CRE CDO: Booming market
by Brian Lancaster, managing director, head of structured products research at Wachovia Capital Markets.
The CRE CDO market is booming. Born in 1999 in the wake of the Russian default crisis as a more stable way to finance high yield, subordinate, CMBS securities (so-called "Cusiped" collateral), the market experienced solid but unspectacular growth until the introduction in 2004 of the managed CRE CDO. Driven by its flexible, managed structure – which permits the securitization of a wide range of non-Cusiped commercial real estate loans (CREL), such as B-notes, mezzanine debt, whole loans, credit tenant leases and even construction loans – CRE CDO issuance doubled in 2005 and nearly doubled again to $37 billion in 2006. Last year also saw the first euro-denominated CRE CDO.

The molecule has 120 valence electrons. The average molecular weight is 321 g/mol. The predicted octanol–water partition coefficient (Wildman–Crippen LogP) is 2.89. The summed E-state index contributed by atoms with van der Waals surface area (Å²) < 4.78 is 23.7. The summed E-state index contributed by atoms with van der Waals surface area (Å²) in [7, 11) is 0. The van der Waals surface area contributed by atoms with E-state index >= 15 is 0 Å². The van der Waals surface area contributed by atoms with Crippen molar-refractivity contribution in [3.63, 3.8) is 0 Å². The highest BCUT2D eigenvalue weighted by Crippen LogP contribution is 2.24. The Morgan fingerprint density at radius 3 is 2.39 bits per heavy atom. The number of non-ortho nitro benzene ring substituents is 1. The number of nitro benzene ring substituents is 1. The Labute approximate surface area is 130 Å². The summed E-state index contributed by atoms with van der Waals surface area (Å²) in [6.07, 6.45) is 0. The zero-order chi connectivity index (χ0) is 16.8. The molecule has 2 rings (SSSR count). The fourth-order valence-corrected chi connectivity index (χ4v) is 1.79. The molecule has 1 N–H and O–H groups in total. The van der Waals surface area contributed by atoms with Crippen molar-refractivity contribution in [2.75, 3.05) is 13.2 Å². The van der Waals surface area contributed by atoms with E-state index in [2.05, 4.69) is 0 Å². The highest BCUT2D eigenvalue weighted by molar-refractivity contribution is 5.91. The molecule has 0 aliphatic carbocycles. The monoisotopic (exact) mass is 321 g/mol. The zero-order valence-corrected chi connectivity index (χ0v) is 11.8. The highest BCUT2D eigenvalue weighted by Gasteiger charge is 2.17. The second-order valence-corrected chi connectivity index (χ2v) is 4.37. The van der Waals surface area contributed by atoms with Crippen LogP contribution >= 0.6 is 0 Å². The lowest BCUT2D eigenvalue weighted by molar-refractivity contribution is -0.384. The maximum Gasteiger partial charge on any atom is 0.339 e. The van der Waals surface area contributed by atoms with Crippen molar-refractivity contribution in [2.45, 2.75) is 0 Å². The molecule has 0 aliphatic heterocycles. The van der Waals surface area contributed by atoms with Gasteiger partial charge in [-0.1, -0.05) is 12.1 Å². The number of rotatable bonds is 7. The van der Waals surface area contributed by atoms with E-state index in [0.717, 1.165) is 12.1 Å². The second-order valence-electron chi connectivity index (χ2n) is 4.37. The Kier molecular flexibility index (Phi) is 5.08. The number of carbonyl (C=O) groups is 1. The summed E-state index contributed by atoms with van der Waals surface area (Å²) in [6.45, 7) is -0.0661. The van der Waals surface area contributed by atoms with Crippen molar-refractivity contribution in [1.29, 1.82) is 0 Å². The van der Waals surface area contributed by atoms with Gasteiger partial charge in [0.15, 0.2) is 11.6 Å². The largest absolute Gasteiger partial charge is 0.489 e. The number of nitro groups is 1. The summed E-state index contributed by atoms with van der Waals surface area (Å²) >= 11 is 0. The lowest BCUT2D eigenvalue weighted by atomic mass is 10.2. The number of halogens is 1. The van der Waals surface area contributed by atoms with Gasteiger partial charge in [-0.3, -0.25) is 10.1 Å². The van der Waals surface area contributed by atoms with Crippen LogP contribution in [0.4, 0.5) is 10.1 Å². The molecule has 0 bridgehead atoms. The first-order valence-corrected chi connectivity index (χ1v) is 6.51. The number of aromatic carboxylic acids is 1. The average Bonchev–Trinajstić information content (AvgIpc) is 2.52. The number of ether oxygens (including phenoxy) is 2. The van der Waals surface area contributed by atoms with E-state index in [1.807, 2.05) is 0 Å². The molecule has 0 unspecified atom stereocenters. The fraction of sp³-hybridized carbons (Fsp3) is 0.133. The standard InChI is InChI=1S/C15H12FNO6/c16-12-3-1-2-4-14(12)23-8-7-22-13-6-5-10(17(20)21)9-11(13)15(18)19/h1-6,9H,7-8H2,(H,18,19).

Another $50 billion to $60 billion is expected in this year as bespoke and widely distributed synthetic deals, which dominate the majority of non-CRE CDOs, come to the fore. Synthetic deals can be used to arbitrage the CMBS or CDS on CMBS capital stack from AAAs on down or, as in the corporate synthetic CDO market, transfer on-balance sheet commercial real estate risk for capital relief or diversification.
With the first insurance company-managed CRE CDO issued last year, as well as the first commercial bank balance sheet synthetic CRE CDO, both greater than $1 billion, expect deal size and managers to become much larger.